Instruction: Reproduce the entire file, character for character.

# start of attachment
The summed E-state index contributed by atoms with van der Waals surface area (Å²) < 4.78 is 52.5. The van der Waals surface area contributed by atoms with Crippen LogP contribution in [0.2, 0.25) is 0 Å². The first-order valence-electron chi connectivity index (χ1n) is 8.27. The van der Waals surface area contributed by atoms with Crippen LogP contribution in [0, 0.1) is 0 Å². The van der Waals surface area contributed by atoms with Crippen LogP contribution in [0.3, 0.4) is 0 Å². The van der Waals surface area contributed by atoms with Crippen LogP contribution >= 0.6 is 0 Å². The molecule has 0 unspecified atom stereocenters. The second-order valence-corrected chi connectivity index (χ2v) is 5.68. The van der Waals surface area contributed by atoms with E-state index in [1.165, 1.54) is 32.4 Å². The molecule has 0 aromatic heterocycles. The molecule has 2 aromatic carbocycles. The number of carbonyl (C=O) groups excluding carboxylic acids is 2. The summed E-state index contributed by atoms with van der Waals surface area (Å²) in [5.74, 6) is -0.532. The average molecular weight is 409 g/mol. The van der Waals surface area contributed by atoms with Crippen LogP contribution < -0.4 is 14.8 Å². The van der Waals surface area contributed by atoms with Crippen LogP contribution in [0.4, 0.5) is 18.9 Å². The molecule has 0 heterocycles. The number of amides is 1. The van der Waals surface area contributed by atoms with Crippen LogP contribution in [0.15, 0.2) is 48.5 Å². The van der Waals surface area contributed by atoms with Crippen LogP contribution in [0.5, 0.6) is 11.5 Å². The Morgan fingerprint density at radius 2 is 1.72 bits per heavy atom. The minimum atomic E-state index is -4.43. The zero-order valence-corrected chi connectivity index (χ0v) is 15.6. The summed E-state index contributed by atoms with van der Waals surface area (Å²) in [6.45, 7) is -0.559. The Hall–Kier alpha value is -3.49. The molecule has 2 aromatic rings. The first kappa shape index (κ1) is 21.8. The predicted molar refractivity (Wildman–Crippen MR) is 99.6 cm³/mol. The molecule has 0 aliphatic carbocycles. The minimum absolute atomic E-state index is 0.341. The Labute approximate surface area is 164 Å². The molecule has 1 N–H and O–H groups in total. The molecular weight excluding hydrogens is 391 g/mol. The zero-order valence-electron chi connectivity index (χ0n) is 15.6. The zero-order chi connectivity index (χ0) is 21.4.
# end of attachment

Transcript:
The summed E-state index contributed by atoms with van der Waals surface area (Å²) < 4.78 is 52.5. The van der Waals surface area contributed by atoms with Crippen LogP contribution in [0.2, 0.25) is 0 Å². The first-order valence-electron chi connectivity index (χ1n) is 8.27. The van der Waals surface area contributed by atoms with Crippen LogP contribution in [0, 0.1) is 0 Å². The van der Waals surface area contributed by atoms with Crippen LogP contribution in [0.3, 0.4) is 0 Å². The van der Waals surface area contributed by atoms with Crippen LogP contribution >= 0.6 is 0 Å². The molecule has 0 unspecified atom stereocenters. The second-order valence-corrected chi connectivity index (χ2v) is 5.68. The van der Waals surface area contributed by atoms with E-state index in [1.165, 1.54) is 32.4 Å². The molecule has 0 aromatic heterocycles. The molecule has 2 aromatic carbocycles. The number of carbonyl (C=O) groups excluding carboxylic acids is 2. The summed E-state index contributed by atoms with van der Waals surface area (Å²) in [5.74, 6) is -0.532. The average molecular weight is 409 g/mol. The van der Waals surface area contributed by atoms with Crippen LogP contribution < -0.4 is 14.8 Å². The van der Waals surface area contributed by atoms with Crippen LogP contribution in [0.4, 0.5) is 18.9 Å². The molecule has 0 heterocycles. The number of amides is 1. The van der Waals surface area contributed by atoms with Crippen LogP contribution in [0.15, 0.2) is 48.5 Å². The van der Waals surface area contributed by atoms with Crippen LogP contribution in [0.5, 0.6) is 11.5 Å². The Morgan fingerprint density at radius 2 is 1.72 bits per heavy atom. The minimum atomic E-state index is -4.43. The zero-order valence-corrected chi connectivity index (χ0v) is 15.6. The summed E-state index contributed by atoms with van der Waals surface area (Å²) in [6.45, 7) is -0.559. The Hall–Kier alpha value is -3.49. The molecule has 2 aromatic rings. The first kappa shape index (κ1) is 21.8. The predicted molar refractivity (Wildman–Crippen MR) is 99.6 cm³/mol. The molecule has 0 aliphatic carbocycles. The minimum absolute atomic E-state index is 0.341. The Labute approximate surface area is 164 Å². The molecule has 1 N–H and O–H groups in total. The molecular weight excluding hydrogens is 391 g/mol. The zero-order valence-electron chi connectivity index (χ0n) is 15.6. The zero-order chi connectivity index (χ0) is 21.4.